Science 101

Welcome to SFU! In this webinar you will get to know your student support team, hear from current science students about their experience and learn tips to be successful in your first year.

Frequently Asked Questions

Q: Who can I turn to if I have questions about course selection and differences between courses and degree completion? 

Academic Advisors are a tremendous resource! Each department has an advisor, and there is also an advisor for students at the Surrey campus, an associate academic advisor to help students from any program in Science, and our student success advisor. You can see their contact information here

Q: How do I find Advisor Link? How do I meet with an academic advisor?

Appointments can be booked directly through Advisor Link, and some advisors will also host drop-in sessions (by Zoom or in person) as well, typically posting the hours on their webpages. 

If you would like to meet with Colin Schuler Ram or Aiden Wickey, please email them so they can be added to your Advisor Link. 

Q: What happens with scheduling conflicts during enrollment?

The aforementioned Academic Advisors are the best folks to connect with if you have trouble scheduling your courses. SFU’s enrollment system will not allow students to enroll in classes with conflicts (scheduled at the same time) so you should work with an advisor to find a schedule that works for your program requirements. 

Q: How do I get started with co-op? What are the requirements for co-op? Are they different for international students?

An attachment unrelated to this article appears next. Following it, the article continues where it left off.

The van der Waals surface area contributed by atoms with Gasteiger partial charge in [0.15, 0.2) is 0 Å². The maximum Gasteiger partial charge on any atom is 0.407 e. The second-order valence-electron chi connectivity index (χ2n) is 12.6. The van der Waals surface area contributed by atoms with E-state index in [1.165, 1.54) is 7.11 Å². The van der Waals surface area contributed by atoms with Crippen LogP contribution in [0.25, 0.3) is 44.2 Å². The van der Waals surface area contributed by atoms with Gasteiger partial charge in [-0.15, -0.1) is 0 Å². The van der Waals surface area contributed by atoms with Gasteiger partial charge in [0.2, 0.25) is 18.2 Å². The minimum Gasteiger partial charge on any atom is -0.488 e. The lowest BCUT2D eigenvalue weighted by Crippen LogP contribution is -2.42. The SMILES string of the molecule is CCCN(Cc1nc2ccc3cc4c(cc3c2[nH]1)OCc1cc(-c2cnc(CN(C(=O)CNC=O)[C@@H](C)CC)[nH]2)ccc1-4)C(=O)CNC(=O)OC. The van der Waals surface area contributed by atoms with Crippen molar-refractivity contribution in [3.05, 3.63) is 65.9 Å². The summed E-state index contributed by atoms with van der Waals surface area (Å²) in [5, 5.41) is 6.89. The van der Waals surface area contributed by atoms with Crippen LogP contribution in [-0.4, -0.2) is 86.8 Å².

The Science Co-op page is a great resource, and their team often hosts info sessions as well. We recommend starting to attend their information sessions in your first year at SFU, so that you can join the program and start working some time in your second year of study with us.

The requirements for co-op vary a bit by program, but typically it requires a good GPA and having completed around 30 – 45 credits. The sooner students join co-op, especially transfer students, the better!

International students can absolutely do co-op! The International Services for Students Office can even assist with applying for the needed work permits. 

It is not recommended to take courses while completing co-op terms. 

Q: How do labs work? How often do they happen?

Each course is a bit different, but usually labs are weekly or bi-weekly, and can range from having 20-80 students depending on the subject. Many labs will also require safety equipment like goggles and lab coats, which are available through the SFU Book Store.

Q: How do I decide which electives to take? How many classes should I take at a time?

There are hundreds and hundreds of elective courses to choose from! Usually when folks at SFU are talking about electives, they are referring to the 'Breadth' part of the 'Writing, Quantitative, and Breadth' (WQB) graduation requirement. While it is up to you which electives to take to meet WQB requirements, we recommend pursuing subjects that interest you the most. You might even end up pursuing a minor in that subject! 

How many courses you take each semester is up to you! Most full-time students take 3-5 courses each semester, with fewer courses meaning more time for other activities like extra curriculars or working. Taking fewer courses per term can mean your degree takes longer than 4 years, but this is very normal. For many full time students, 4 courses is considered a manageable courseload. For part-time students, this would typically mean taking 1 or 2 courses a term. 

Q: What is a normal size for a course?